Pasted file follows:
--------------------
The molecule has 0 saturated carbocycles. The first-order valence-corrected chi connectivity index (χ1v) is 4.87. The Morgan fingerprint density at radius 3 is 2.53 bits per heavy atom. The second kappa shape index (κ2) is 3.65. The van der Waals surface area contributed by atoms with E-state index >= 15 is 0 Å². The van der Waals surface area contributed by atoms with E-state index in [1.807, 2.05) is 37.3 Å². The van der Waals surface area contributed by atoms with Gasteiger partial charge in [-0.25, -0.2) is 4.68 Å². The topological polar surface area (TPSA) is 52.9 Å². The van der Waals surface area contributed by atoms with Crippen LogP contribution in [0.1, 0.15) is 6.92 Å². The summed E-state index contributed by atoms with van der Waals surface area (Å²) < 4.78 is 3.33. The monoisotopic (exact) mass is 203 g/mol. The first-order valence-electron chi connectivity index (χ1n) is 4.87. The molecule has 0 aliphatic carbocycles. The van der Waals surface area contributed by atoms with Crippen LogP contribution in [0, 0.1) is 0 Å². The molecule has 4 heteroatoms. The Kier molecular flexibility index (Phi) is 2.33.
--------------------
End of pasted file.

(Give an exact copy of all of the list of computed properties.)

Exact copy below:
The molecule has 0 saturated carbocycles. The first-order valence-corrected chi connectivity index (χ1v) is 4.87. The Morgan fingerprint density at radius 3 is 2.53 bits per heavy atom. The second kappa shape index (κ2) is 3.65. The van der Waals surface area contributed by atoms with E-state index >= 15 is 0 Å². The van der Waals surface area contributed by atoms with E-state index in [1.807, 2.05) is 37.3 Å². The van der Waals surface area contributed by atoms with Gasteiger partial charge in [-0.25, -0.2) is 4.68 Å². The topological polar surface area (TPSA) is 52.9 Å². The van der Waals surface area contributed by atoms with Crippen LogP contribution in [0.1, 0.15) is 6.92 Å². The summed E-state index contributed by atoms with van der Waals surface area (Å²) < 4.78 is 3.33. The monoisotopic (exact) mass is 203 g/mol. The first-order valence-electron chi connectivity index (χ1n) is 4.87. The molecule has 0 aliphatic carbocycles. The van der Waals surface area contributed by atoms with Crippen LogP contribution in [0, 0.1) is 0 Å². The molecule has 4 heteroatoms. The Kier molecular flexibility index (Phi) is 2.33.